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For a state of its size, Delaware packs quite a punch. It has over 380 miles of shoreline to explore, offering state parks, wildlife areas, and lots of waterfront real estate. There is quite a bit happening here, particularly in the summer, and much of that activity revolves around the Delaware beaches.
From touristy spots like Rehoboth and Dewey to some more laid-back locales like the parks, visitors will find golden sand, water sports, and fun at some of the best beaches in Delaware. Here’s a look at some of our favorites to consider visiting this summer.
Arguably the most visited beach in Delaware, Rehoboth Beach calls itself “The Nation’s Summer Capital.” It’s free to visit and family-friendly, so it draws visitors from all over the Mid-Atlantic and East Coast. Rehoboth also boasts a mile-long boardwalk flanked with restaurants, stores, and kiosks selling all kinds of merchandise and some delicious food.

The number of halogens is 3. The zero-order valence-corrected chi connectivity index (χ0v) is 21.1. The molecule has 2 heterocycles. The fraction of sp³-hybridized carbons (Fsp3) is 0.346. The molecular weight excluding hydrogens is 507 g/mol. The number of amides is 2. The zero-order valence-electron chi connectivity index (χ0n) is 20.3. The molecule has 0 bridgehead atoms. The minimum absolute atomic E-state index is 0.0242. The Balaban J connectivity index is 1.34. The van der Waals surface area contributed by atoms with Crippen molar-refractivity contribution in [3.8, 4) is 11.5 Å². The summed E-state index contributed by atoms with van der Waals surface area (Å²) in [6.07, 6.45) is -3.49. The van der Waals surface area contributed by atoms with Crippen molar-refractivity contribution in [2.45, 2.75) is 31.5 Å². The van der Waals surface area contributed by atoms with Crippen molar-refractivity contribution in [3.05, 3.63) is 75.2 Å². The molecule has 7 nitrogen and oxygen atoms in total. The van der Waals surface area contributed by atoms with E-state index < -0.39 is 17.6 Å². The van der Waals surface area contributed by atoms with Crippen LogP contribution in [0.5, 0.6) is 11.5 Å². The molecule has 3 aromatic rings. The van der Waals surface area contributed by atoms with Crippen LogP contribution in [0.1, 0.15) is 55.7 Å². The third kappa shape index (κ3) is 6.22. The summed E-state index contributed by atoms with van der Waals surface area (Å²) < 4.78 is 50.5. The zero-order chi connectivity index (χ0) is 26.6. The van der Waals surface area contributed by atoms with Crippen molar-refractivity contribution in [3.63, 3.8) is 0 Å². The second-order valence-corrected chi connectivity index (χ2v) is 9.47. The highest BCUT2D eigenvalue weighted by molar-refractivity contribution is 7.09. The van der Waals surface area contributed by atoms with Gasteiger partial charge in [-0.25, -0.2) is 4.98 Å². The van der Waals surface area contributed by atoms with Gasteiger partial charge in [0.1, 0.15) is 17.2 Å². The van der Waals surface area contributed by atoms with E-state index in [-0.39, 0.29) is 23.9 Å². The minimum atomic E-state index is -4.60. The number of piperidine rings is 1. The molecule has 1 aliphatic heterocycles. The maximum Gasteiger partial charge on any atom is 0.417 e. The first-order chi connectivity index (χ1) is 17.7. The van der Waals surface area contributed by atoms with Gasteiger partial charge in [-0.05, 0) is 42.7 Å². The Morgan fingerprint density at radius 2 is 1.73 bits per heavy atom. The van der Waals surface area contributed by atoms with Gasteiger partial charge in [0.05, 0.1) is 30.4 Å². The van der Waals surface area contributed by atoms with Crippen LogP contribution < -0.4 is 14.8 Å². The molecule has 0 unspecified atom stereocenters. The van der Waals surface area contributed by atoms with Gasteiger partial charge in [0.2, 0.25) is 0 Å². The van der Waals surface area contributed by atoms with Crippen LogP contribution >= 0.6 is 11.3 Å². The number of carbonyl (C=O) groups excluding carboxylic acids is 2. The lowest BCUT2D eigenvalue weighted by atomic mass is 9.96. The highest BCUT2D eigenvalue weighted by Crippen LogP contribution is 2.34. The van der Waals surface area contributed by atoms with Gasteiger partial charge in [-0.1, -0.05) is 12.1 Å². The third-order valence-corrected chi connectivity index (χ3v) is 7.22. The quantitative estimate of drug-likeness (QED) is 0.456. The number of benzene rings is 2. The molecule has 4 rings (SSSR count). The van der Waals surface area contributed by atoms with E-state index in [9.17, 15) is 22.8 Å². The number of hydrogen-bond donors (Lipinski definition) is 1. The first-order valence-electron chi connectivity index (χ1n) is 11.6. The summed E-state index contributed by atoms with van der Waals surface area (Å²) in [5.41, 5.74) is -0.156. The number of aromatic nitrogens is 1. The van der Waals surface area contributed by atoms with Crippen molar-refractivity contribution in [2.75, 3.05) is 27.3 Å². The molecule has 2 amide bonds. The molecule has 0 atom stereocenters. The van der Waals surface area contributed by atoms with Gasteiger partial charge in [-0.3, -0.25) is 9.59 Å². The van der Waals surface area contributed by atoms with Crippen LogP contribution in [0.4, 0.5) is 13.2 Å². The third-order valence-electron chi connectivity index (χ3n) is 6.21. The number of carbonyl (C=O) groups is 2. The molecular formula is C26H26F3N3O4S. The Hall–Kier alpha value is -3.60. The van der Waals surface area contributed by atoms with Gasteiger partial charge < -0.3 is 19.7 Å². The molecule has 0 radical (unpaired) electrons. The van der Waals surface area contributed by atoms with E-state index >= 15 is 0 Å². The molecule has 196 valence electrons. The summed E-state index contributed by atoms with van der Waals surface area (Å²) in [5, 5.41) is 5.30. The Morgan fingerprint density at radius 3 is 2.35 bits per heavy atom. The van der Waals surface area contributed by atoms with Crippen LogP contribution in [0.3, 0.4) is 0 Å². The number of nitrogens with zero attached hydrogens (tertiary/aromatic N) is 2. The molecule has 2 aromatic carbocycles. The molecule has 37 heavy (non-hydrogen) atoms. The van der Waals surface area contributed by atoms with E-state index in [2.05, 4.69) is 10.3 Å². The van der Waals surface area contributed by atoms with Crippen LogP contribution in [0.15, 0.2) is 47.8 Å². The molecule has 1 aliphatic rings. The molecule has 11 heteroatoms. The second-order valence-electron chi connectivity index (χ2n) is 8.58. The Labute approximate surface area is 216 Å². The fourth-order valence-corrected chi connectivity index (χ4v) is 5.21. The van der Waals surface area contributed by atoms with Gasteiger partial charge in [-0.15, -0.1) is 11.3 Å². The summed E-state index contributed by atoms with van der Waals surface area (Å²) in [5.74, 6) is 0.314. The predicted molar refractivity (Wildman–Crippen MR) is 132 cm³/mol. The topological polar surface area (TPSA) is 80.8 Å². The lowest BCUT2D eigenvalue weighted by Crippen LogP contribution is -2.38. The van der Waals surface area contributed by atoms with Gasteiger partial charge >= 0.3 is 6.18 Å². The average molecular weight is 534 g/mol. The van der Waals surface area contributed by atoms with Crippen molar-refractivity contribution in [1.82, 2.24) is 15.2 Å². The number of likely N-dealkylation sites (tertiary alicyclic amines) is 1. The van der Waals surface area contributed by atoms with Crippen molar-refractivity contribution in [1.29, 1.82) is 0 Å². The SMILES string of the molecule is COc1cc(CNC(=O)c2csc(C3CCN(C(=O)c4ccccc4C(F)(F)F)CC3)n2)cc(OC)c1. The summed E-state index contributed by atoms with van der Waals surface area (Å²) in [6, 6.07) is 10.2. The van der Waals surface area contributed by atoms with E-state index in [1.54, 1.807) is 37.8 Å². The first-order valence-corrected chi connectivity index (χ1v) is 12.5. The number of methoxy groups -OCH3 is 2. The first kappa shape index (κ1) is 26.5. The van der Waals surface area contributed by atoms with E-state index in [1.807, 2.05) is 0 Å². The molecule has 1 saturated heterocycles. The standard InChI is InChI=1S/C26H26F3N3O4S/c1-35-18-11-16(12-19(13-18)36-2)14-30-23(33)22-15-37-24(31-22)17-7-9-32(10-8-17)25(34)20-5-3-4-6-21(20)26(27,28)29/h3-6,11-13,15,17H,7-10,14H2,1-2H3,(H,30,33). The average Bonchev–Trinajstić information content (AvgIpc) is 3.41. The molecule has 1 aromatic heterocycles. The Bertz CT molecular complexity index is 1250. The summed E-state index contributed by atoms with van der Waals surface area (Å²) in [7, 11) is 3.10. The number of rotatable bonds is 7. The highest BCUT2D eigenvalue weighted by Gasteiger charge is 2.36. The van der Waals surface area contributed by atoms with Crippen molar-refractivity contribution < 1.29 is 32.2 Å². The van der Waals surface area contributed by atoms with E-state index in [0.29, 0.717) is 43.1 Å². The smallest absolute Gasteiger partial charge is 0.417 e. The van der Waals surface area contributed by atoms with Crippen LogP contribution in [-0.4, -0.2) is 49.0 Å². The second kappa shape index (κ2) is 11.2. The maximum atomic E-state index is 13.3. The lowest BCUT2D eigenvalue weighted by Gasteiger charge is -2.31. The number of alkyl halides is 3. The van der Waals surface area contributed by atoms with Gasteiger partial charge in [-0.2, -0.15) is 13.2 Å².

As you wander, don’t miss some of the classics. Thrasher’s fries are a summer must-have, but be aware that they come with apple cider vinegar–there’s no ketchup here. A burger or cheesesteak at the iconic Gus & Gus’ Place has also been a Rehoboth staple for over 60 years.
Not far away, Zelky’s Beach Arcade makes an entertaining stop, and Funland has lots of rides and games when you’re ready for a break from the beach. Going from end to end on the boardwalk always offers some great people watching!
Away from the beach, there are lots of other things to do in Rehoboth. You’ll find tax-free shopping and lots to buy at Tanger Outlets, craft beer at an outpost of the famous Dogfish Head Brewery, and even more aquatic fun at Jungle Jim’s River Safari Water Park. Plus, there are lots of top restaurants selling incredible seafood.